Brownfields Tax Incentive
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NOTE: The Federal Brownfields Tax Incentive sunset on December 31, 2011. Congress has not renewed the Brownfields Tax Incentive. Therefore, the tax incentive cannot be claimed for tax years beyond 2011.
Originally signed into law in 1997 and extended through December 31, 2011, the Brownfields Tax Incentive encourages the cleanup and reuse of brownfields. Under the Brownfields Tax Incentive, environmental cleanup costs are fully deductible in the year incurred, rather than capitalized and spread over time. Improvements in 2006 expanded the tax incentive to include petroleum cleanup.
- Brownfields Tax Incentive Fact Sheet, December 2010 (PDF) (2 pp, 193K)
- Brownfields Tax Incentive Guidelines (PDF) (5 pp, 87K), November 2008
- Brownfields Tax Incentive Frequently Asked Questions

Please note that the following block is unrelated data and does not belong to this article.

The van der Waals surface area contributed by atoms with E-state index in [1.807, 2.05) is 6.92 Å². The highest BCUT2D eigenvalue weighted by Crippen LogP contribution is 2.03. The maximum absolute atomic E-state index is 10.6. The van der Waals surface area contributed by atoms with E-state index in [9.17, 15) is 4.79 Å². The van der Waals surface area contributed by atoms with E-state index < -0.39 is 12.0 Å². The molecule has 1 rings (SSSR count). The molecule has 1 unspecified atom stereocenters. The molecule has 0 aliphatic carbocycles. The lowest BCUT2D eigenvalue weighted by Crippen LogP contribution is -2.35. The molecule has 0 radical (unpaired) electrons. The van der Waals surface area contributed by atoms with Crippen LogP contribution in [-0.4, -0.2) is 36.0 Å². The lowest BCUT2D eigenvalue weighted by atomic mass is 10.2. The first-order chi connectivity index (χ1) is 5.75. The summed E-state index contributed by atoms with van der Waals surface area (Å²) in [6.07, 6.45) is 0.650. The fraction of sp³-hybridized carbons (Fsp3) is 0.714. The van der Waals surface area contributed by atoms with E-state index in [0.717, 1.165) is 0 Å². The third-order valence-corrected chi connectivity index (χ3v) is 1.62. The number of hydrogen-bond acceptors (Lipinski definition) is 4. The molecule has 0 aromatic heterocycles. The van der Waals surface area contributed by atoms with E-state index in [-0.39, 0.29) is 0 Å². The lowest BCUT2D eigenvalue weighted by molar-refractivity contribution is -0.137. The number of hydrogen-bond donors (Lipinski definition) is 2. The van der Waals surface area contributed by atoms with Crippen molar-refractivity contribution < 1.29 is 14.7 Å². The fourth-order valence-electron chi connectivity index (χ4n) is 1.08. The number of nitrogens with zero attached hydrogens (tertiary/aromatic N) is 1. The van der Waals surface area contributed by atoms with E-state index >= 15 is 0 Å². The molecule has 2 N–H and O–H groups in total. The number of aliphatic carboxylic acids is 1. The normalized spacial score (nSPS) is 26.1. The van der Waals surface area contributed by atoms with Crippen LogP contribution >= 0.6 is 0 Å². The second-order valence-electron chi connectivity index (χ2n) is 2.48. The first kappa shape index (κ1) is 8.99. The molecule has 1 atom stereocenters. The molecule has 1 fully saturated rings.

The success of many brownfields cleanup and redevelopment projects depends on the ability of developers and investors to craft a financing package that leverages numerous sources of funding available from a variety of sources. Taking advantage of federal, state and local tax incentives and credits allows a brownfield developer to use resources normally spent to pay taxes for other purposes. This can help site redevelopers save the cash needed to address contamination issues. The extra cash flow resulting from a tax break also can improve a projectís appeal to lenders. Federal tax credits and incentives often are an important part of the mix.
The following guide provides an overview of the key federal tax incentives and credits that can be leveraged for brownfields cleanup, redevelopment and reuse.